“In March 2020, it became clear that we would not be able to visit our research participants’ homes,” said Hochberg, who is also a critical care neurologist at Massachusetts General Hospital and director of the V.A. Rehabilitation Research and Development Center for Neurorestoration and Neurotechnology. “But by training caregivers how to establish the wireless connection, a trial participant was able to use the BCI without members of our team physically being there. So not only were we able to continue our research, this technology allowed us to continue with the full bandwidth and fidelity that we had before.”
Simeral noted that, “Multiple companies have wonderfully entered the BCI field, and some have already demonstrated human use of low-bandwidth wireless systems, including some that are fully implanted. In this report, we’re excited to have used a high-bandwidth wireless system that advances the scientific and clinical capabilities for future systems.”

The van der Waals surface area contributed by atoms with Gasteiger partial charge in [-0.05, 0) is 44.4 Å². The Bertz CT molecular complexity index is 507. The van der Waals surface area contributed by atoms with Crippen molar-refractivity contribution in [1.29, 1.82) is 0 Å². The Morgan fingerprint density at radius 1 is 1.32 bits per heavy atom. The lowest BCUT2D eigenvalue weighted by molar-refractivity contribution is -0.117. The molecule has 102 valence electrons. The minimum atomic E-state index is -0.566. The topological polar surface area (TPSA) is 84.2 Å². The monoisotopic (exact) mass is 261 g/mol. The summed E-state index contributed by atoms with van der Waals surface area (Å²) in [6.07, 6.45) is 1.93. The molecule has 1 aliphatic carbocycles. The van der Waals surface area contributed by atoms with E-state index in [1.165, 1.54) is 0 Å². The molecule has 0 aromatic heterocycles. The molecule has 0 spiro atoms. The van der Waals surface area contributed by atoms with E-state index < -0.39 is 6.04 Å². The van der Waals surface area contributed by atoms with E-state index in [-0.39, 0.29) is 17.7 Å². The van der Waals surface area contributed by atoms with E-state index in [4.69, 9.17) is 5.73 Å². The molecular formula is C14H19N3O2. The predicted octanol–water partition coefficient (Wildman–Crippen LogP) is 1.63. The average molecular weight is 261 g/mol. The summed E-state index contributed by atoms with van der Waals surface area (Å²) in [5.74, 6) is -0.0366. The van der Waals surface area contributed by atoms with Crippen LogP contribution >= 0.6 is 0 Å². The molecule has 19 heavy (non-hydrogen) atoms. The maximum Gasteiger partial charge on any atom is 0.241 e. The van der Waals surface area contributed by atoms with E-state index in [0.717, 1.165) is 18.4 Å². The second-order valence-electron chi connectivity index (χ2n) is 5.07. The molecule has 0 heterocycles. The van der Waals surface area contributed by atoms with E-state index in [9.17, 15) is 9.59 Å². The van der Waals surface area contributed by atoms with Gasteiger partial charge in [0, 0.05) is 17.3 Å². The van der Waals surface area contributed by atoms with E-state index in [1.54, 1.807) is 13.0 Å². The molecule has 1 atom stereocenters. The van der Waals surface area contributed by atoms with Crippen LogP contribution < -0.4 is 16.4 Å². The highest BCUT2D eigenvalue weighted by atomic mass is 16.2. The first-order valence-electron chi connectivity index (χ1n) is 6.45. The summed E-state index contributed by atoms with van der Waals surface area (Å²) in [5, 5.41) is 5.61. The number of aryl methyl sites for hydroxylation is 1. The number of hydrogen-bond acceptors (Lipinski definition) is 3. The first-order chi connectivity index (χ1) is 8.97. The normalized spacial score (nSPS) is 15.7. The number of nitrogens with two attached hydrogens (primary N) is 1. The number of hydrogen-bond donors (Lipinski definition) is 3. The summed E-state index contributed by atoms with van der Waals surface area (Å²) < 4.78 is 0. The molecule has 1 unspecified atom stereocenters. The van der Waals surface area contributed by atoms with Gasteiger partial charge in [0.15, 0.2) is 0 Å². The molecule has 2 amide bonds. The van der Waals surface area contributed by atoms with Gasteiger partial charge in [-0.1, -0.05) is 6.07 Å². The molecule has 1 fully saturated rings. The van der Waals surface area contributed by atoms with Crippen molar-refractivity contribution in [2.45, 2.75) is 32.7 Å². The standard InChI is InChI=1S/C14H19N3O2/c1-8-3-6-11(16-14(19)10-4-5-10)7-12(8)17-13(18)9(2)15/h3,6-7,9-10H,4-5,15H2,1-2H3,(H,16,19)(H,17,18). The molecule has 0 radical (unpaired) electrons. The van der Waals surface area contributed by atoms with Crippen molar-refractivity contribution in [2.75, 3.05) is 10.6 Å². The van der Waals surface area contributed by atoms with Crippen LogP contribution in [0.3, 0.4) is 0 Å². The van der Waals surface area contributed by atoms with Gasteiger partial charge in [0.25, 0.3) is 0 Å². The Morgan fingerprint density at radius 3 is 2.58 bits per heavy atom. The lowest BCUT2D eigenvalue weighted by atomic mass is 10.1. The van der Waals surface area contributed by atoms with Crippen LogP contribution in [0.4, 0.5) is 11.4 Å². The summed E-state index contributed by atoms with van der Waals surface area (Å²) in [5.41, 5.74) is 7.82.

Brown has a licensing agreement with Blackrock Microsystems to make the device available to neuroscience researchers around the world. The BrainGate team plans to continue to use the device in ongoing clinical trials.
Researchers at Stanford University (California, US) believe they have a solution for a problem with neuroprosthetics (Note: I have included brief comments about neuroprosthetics and possible ethical issues at the end of this posting) according an August 5, 2020 news item on ScienceDaily,